On Saturday, March 19, 2016, state and federal regulators and various law enforcement agencies conducted a full-scale gas pump blitz across Michigan as part of the ongoing efforts to crackdown on consumer credit card information being hacked by credit card skimmers.
The Kent County Sheriff Department participated in the sweep that was coordinated by the Department of Agriculture and partnered with the FBI. Michigan State Police, and other Sheriff Departments in several counties. During the sweep, a credit card skimmer was found a pump at the Citgo gas station, located on 17 Mile and White Creek, in Cedar Springs. The skimmer was collected by the Kent County Sheriff Department and turned over to the FBI.
“Due to the skimmer being proactively located, it is believed that several people were protected from credit card fraud, as the unknown suspect(s) were unable to retrieve the information contained on the skimmer,” said Sgt. Jason Kelley, with Sheriff Department’s Cedar Springs unit.
During Saturday’s blitz, which took officials from Grand Rapids to Saginaw to Lansing to the U.P. to Detroit and Traverse City, three credit card skimming devices were removed and confiscated and more than 3,000 pumps were checked. The other two skimmers were found at gas stations in Howell, Michigan.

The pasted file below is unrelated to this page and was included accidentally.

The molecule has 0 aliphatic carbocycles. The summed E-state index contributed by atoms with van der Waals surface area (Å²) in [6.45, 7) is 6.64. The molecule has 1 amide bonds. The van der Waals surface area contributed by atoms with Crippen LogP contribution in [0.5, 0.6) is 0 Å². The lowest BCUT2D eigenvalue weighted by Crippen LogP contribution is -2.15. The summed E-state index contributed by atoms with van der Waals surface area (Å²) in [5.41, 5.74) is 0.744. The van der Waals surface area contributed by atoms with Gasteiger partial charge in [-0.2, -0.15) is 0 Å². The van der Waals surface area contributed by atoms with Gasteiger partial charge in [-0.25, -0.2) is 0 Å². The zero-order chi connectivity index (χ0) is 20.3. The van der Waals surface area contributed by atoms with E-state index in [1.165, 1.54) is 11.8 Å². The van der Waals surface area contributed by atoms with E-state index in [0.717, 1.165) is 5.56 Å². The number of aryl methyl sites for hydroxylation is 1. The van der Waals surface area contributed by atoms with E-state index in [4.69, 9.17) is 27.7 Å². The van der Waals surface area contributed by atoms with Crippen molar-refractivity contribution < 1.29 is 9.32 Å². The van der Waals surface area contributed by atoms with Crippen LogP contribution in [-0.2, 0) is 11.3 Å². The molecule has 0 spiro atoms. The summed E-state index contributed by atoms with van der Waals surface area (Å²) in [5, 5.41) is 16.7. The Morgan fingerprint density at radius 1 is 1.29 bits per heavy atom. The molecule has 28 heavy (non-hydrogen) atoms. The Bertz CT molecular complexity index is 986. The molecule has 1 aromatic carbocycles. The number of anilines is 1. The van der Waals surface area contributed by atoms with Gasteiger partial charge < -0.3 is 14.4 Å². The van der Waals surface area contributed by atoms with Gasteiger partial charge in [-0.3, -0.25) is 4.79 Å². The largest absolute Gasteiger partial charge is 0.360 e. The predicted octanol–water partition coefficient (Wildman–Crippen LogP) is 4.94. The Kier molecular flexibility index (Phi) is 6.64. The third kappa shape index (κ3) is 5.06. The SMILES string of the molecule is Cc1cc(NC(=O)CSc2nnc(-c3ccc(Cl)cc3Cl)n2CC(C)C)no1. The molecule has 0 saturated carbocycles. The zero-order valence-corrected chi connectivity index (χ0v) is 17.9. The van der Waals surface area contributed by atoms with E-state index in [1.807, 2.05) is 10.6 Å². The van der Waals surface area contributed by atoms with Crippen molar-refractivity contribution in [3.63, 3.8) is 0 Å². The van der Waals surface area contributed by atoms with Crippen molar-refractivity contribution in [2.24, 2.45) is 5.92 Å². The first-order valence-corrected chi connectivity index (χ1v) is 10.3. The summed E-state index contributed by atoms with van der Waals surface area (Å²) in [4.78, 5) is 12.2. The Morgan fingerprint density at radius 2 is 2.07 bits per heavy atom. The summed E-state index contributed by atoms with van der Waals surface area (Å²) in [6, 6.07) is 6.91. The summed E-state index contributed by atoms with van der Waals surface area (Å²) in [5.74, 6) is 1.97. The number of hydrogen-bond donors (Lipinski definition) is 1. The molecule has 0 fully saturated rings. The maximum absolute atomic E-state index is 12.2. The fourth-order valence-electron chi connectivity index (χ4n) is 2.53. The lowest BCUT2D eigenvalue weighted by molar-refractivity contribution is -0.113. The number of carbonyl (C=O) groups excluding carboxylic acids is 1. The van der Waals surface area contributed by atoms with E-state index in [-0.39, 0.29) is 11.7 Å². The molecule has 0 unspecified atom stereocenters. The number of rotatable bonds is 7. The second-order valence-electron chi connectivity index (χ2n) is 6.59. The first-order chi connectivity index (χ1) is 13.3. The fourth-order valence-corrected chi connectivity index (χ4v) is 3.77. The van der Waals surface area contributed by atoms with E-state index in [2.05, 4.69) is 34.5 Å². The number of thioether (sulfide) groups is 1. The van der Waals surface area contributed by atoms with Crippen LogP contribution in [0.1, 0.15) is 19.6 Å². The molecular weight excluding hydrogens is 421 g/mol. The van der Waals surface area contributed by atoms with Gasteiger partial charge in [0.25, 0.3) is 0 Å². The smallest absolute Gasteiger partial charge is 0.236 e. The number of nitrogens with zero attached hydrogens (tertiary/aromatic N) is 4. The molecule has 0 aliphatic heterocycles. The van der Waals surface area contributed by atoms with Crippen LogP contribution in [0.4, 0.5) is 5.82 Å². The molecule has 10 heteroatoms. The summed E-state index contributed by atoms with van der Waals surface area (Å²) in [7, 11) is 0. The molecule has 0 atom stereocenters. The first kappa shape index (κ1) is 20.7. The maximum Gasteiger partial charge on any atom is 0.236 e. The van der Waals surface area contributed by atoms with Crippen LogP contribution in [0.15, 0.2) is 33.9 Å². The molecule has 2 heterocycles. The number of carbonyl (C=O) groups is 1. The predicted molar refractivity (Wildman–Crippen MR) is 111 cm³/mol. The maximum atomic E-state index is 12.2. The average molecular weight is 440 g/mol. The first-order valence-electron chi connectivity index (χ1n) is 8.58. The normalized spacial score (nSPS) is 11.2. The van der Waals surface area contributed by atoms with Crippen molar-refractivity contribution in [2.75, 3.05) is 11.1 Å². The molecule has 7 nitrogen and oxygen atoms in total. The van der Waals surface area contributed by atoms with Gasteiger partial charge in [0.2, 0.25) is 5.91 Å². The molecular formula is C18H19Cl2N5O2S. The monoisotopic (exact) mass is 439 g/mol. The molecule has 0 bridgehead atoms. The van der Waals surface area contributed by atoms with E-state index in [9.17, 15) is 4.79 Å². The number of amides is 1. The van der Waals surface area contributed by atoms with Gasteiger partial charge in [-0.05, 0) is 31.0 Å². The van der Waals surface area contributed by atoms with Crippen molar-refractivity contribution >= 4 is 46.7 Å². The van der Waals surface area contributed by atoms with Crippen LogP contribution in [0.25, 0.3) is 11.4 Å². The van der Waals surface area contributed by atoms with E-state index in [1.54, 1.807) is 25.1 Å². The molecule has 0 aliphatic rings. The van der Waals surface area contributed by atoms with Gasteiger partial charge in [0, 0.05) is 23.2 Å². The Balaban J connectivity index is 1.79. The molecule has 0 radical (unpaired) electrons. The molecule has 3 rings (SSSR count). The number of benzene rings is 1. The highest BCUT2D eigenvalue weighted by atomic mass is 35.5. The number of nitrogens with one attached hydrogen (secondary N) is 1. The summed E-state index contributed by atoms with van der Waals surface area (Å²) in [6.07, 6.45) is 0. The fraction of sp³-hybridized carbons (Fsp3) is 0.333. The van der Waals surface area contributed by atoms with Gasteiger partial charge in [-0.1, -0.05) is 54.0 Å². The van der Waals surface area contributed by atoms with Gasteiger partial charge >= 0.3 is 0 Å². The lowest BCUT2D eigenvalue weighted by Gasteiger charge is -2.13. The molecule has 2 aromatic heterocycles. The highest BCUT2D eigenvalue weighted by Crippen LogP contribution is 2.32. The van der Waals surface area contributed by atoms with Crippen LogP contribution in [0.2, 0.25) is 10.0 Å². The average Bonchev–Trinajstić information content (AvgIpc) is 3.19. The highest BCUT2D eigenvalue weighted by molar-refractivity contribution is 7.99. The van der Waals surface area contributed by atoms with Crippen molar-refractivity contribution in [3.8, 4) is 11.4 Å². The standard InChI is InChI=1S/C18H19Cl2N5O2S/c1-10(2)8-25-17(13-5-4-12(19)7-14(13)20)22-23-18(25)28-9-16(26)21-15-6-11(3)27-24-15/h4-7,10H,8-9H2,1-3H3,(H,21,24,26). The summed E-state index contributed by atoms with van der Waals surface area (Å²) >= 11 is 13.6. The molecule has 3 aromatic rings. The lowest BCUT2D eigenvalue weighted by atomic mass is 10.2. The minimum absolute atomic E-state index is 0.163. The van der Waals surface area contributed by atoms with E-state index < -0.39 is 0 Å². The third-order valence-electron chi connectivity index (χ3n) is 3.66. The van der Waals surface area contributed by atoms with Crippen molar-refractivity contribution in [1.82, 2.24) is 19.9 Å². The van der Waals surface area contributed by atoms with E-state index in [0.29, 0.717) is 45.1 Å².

“These blitzes make it clear to these cyber-criminals we’re actively looking for skimming devices – not just during the traditional work week – but on weekends too,” said Jamie Clover Adams, MDARD Director. “Credit card skimmers will not be tolerated and Michigan’s Weights and Measures inspectors, gas station owners, and law enforcement will continue to be on the hunt for skimmers to protect the state’s consumers from fraud.”
Credit card skimmers can’t be seen from outside the pump. Criminals use keys to quickly open the pumps, insert the skimmers and leave. Skimmers can be installed in seconds. The skimmers then make a copy of the consumer’s card information for criminals to make fraudulent purchases.
“Some steps station owners can take to protect their patrons are changing locks, using tamper-proof security tape, and adding security cameras. Additionally, owners should also be increasing their dispenser inspections, and be more aware of these attacks,” said Clover Adams.
Jennifer Holton, with the MDARD, said that checking for skimmers has been an everyday practice since August 2015, but occasionally they do a blitz. “Not only do we check the quality of the gasoline, but we check for skimmers, too,” she explained.
Holton said that if something seems off at the pump, go inside to pay, and alert the cashier if you see something off. You should also regularly monitor your credit and debit card info to make sure you recognize purchases. “Immediately notify your banking institution if you notice something that shouldn’t be there,” she said.